458860 Designed Ankyrin Repeat Proteins in Chimeric Antigen Receptor Engineered T Cells

Monday, November 14, 2016
Grand Ballroom B (Hilton San Francisco Union Square)
Elizabeth Siegler, Department of Biomedical Engineering, University of Southern California, Los Angeles, CA

Designed Ankyrin Repeat Proteins in Chimeric Antigen Receptor Engineered T Cells


Elizabeth Siegler1, Yu Jeong Kim2, Pin Wang3

1Department of Biomedical Engineering, University of Southern California, Los Angeles, CA 90089

2Department of Pharmacology and Pharmaceutical Sciences, University of Southern California, Los Angeles, CA 90089

3Mork Family Department of Chemical Engineering and Materials Science, University of Southern California, Los Angeles, CA 90089

Cancer immunotherapy has the potential to achieve long term remissions by harnessing the patient’s own immune system to attack cancer cells. Chimeric antigen receptors (CARs) are engineered proteins that offer a method of reprogramming autologous immune cells to recognize and target cancer cells. CAR-engineered T cells are not MHC restricted and can be engineered to recognize specific tumor-associated surface antigens (TAA). Typically, this recognition is due to a single chain variable fragment (scFv) which is derived from the desired antibody and fused to intracellular signaling domains. Antigen binding to the scFv triggers a signaling cascade that activates the CAR-T cell against the TAA-expressing cancer cell.

CAR-T therapy has been largely successful in hematological cancers, but has faced many setbacks in treating solid tumors. Often this is because CAR-T cells become exhausted and lose their cytotoxic capabilities after long exposures to TAA. Many factors are thought to contribute to CAR-T exhaustion, but one important factor may be due to crosslinking of the scFvs on the CAR-T cell surface. scFvs tend to aggregate, which can stimulate the CAR-T cell even in absence of the appropriate antigen. Prolonged stimulation leads to eventual exhaustion and compromised function, including diminished cytokine release and decreased cytotoxicity.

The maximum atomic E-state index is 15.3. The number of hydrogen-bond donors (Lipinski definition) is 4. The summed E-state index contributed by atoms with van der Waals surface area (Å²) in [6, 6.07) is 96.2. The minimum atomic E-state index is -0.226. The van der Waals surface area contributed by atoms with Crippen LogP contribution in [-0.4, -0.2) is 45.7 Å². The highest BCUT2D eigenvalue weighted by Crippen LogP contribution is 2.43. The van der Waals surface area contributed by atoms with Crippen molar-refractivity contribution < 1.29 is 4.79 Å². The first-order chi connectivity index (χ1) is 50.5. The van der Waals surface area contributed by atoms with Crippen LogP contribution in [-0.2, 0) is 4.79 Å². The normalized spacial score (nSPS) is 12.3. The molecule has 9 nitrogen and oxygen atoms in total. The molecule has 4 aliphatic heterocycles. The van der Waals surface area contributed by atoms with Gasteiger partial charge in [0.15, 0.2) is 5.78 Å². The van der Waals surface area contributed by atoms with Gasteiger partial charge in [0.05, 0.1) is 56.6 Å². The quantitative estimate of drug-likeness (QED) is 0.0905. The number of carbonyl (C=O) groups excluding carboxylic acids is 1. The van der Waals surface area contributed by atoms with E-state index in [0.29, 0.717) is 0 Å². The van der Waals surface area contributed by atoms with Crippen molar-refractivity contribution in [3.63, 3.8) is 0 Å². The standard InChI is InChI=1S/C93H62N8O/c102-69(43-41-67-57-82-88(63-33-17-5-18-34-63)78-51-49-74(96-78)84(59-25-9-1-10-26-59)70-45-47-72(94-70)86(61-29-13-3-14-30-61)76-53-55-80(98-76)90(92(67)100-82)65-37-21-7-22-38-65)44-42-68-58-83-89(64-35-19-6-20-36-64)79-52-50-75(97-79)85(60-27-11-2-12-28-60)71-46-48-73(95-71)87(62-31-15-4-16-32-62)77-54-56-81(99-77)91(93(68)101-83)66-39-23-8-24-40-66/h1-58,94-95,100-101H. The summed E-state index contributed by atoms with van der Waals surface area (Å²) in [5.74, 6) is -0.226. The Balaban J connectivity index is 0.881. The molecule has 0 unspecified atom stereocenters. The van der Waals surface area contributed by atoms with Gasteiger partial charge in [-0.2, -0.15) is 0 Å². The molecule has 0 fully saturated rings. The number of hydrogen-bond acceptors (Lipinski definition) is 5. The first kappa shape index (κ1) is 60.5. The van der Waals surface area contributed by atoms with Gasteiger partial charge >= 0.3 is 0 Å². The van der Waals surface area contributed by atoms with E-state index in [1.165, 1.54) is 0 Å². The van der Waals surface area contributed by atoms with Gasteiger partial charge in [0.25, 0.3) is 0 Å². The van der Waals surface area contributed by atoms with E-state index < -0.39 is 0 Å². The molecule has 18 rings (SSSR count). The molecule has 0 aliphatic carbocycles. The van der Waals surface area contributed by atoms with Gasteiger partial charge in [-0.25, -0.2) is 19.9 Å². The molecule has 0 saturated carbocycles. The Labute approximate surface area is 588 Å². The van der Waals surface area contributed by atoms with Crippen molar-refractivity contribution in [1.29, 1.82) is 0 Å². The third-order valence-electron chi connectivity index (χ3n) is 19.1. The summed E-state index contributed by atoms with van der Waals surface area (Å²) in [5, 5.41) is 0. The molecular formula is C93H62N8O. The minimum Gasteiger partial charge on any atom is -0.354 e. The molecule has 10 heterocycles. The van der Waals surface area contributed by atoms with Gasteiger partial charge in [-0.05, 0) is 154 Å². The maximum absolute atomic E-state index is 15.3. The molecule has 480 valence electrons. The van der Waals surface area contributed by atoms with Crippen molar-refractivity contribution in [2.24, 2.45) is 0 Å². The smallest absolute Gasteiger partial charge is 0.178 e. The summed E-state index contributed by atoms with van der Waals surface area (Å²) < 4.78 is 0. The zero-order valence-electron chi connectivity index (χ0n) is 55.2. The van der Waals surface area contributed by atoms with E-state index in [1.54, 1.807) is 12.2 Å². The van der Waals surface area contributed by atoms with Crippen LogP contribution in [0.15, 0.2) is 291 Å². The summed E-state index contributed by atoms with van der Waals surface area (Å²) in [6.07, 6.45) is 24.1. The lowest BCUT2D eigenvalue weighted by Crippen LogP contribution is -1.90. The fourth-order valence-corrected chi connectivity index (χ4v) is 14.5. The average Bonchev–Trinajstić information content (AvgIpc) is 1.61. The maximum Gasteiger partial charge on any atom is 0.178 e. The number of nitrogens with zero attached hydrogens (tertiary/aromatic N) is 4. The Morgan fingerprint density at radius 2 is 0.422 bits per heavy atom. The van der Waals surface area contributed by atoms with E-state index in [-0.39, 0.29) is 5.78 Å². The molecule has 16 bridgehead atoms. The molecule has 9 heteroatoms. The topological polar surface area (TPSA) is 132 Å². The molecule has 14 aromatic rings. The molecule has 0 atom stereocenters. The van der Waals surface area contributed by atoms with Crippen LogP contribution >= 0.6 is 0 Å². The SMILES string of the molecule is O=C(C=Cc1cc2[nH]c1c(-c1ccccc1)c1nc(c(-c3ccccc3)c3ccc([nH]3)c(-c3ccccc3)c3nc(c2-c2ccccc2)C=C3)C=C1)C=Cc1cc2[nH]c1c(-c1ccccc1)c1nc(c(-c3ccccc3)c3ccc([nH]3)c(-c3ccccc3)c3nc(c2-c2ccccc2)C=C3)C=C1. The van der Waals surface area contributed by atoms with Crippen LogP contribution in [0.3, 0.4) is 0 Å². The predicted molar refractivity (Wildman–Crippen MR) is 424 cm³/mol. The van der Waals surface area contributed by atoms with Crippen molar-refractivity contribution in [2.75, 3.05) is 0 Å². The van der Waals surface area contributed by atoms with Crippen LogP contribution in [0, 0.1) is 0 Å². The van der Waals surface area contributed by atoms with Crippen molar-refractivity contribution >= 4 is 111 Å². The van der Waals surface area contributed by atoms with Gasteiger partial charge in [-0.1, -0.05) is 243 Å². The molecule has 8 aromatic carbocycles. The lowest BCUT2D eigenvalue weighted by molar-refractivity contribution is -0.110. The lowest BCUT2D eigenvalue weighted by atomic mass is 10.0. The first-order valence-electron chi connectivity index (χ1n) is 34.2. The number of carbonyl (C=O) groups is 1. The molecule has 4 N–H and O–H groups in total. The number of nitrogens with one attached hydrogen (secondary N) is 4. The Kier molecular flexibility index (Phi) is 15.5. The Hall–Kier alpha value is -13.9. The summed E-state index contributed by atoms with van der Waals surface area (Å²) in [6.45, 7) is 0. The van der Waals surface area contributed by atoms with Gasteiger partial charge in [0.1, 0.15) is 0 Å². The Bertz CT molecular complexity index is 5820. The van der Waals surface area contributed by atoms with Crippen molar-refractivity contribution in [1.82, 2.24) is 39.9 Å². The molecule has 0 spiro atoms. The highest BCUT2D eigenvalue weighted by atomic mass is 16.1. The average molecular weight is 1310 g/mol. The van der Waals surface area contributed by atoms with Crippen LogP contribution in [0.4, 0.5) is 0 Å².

Antibody mimetic proteins also are capable of binding to specific antigens. One such protein family is designed ankyrin repeat proteins (DARPins), which are based off naturally occurring ankyrin proteins. In general, these proteins are smaller than scFvs and consist of two or three repeat units of 33 amino acids each. Constructs with specific binding affinities, sizes, or other desired qualities can be generated from DARPin libraries. DARPins are more stable and less prone to aggregation compared to scFvs and are being explored as an alternative to scFv use in CARs. In particular, we are comparing two Her2-binding DARPin-CARs to a traditional anti-Her2 scFv CAR.

We have selected two DARPins, G3 and 929, to compare to the scFv 4D5. G3 is the smallest of the three Her2 targeting proteins, which may make it more easily expressed during lentiviral transduction. G3 also has the higest binding affinity (kd = 90 pm), which may make the CAR more sensitive to Her2. We are also testing the DARPin 929, which binds to a different Her2 domain than either 4D5 or G3. Most anti-Her2 scFvs, including trastuzumab-derived 4D5, bind to Her2 domain IV, which is partially obstructed when Her2 dimerizes. 929 binds to domains I-III, which may be more easily accessible than domain IV.

To date, our group has performed side-by-side in vitro testing of G3, 929, and 4D5 CAR-T cells. Each of these antibody binding domains were cloned into 3rd generation CD28-41BB-CD3ζ CARs. CAR surface expression, interferon-γ release, and cytotoxicity are comparable between the three CARs. However, T cell exhaustion is not readily observable in vitro.  Our next steps include in vivo testing, in which we predict the DARPin CARs will be superior to the scFv CAR due to decreased aggregation and exhaustion.

KEYWORDS: cancer therapy, cancer immunotherapy, chimeric antigen receptors (CARs), designed ankyrin repeat proteins (DARPins)



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  4. Riddell, S.; Srivastava, S., Engineering CAR-T cells: design concepts. Trends Immunol 2015, 36 (8), 494-502.



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